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Phase Sweep

  1. Dec 1, 2016 #1
    I am trying to create a phase sweeper at 31.4KHz(and constant 5V) for a small antenna array that consists 2 antennas. If I can create 2 signals with a frequency difference < 1Hz it's okay too(It will be nearly same) as long as I can control that difference because I need to change phase at a constant velocity which I can change.

    It's okay too if you can tell me how to do it with arduino or LPC1769(I have one) or with a PIC(I can always buy one!). I tried to do it with arduino and created phase shifts with resolution of 5 degrees. But unfortunately the maximum frequency I got was 172Hz!

    My last resource would probably be making a rc phase shift oscillator with an opamp which has 18 RC stages. But then I need to control it from arduino so it'll be a very big and complex circuit.

    Thanks!
     
  2. jcsd
  3. Dec 1, 2016 #2

    NascentOxygen

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    I don't have anything specific in mind, but ...

    Does it matter if the amplitude of the phase-shifted signal changes a little as ɸ is varied?

    You'd be happy with 180° shift in steps of 5°, because an inverter could account for the rest of the ±180° range?

    You say "signals", but do you mean sinusoids? Square-waves would be easier. :smile:

    Is it okay if the ɸ-shifted signal has a bit of added noise?
     
  4. Dec 1, 2016 #3

    Baluncore

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    Are the antennas electromagnetic or ultrasonic, receive or transmit?
    Is the 31.4 kHz the carrier frequency ?
    Is this beam steering or sweeping?
    Is 1 Hz the 360° phase sweep frequency ?
     
  5. Dec 1, 2016 #4
    Does it matter if the amplitude of the phase-shifted signal changes a little as ɸ is varied?

    It doesn't matter if amplitude changes if iit is a little change. if it is a big change I would need to change it back to 5V with something else.

    You'd be happy with 180° shift in steps of 5°, because an inverter could account for the rest of the ±180° range?

    I said it's okay 180° shift in steps of 5° because it doen't have to be that sensitive. But of course it'd be nicer with smaller steps.

    You say "signals", but do you mean sinusoids?

    Square waves. Right now I'm using an arduino to create it(DC) but I can use a sensitive 555 or something to create 2 signals(with slightly different frequency <1Hz).

    Is it okay if the ɸ-shifted signal has a bit of added noise?

    I don't know if noise would be a problem. I think as long as it doesn't effect the frequency it's OK but it's just a guess.

    Are the antennas electromagnetic or ultrasonic, receive or transmit?

    Antennas are elctromagnetic, transmit.

    Is the 31.4 kHz the carrier frequency ?

    It's not a carrier frequency. I won't send a signal with it. It'll be always constant at 5V 31.4KHz.

    Is this beam steering or sweeping?

    I will steer beams for following an object with constant speed.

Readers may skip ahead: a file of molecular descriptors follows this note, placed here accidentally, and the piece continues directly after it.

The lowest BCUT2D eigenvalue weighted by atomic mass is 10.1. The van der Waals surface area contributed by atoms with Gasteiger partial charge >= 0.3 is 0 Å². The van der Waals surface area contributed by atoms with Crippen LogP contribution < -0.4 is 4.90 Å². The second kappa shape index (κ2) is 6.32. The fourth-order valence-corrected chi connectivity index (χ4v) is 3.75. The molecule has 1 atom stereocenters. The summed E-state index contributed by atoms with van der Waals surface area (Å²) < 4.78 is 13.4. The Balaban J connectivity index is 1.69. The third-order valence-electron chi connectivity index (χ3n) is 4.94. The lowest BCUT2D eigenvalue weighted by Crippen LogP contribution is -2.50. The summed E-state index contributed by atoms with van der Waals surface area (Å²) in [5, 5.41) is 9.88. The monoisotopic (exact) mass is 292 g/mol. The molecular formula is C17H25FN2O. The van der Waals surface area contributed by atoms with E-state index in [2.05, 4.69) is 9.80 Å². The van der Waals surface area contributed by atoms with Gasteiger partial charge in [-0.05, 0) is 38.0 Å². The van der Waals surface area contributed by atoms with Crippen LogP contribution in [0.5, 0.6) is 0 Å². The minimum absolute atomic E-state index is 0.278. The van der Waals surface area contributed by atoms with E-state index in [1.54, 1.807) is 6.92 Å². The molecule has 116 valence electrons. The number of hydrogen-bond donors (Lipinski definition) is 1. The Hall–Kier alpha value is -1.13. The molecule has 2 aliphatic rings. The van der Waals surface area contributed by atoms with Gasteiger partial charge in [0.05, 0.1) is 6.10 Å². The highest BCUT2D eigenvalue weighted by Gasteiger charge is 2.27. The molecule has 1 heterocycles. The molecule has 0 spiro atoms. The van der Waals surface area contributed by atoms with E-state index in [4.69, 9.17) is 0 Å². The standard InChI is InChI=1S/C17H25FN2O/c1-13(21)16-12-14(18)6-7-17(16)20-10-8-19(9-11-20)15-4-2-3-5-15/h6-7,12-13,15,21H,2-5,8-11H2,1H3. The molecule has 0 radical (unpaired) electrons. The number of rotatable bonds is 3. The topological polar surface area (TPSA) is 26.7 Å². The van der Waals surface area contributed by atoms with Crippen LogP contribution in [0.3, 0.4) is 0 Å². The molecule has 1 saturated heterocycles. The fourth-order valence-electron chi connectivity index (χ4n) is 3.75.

Is 1 Hz the 360° phase sweep frequency ?

    I said 1Hz because when I was trying to do this I connected 2 frequency generators at 31.4KHz(I was trying to see if my antennas steer to a direction at a constant phase). But when I connected generators to an oscillator I saw that there was a frequency difference(<1Hz) and the phase diffrence was always changing. It was the exact thing I want so I was happy. For a second. Then I realised that frequency difference wasn't stable. Phase sweep became faster or slower.

    Thanks!
     
  6. Dec 2, 2016 #5

    Baluncore

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    How about something like an 8.0384 MHz master oscillator feeding two 8 bit binary dividers. They divide by 256 to give 31.4 kHz square waves.
    But the master clock to one of those dividers passes through a pulse swallower circuit that hides one clock pulse each time it gets a command. That swallow command can be sent 256 times per second by either a processor or a timer chip. The divider output phase will then be retarded by 360°/256 degrees per clock pulse swallowed. The divided frequencies will differ by 1 Hz. The two dividers can have a common reset to set a zero phase difference. Digital Pulse swallowing circuits are reasonably simple, usually only a couple of flip-flops and a gate or two.

    You could use less bits in the dividers to get bigger phase steps per swallow.
    8 bits, divide by 256, gives 1.406° per swallow. Use 8.0384 MHz clock.
    7 bits, divide by 128, gives 2.812° per swallow. Use 4.0192 MHz clock.
    6 bits, divide by 64, gives 5.625° per swallow. Use 2.0096 MHz clock.
     
  7. Dec 2, 2016 #6

    Baluncore

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    Here is an untested guess at a pulse swallowing phase shift circuit.
    There are three inputs. 1. The master clock. 2. A positive edge on the swallow pulse input will swallow only one clock pulse. 3. A high voltage on the synchronise phase input resets the counters to zero phase. When synchronise phase goes low the counters begin to advance together.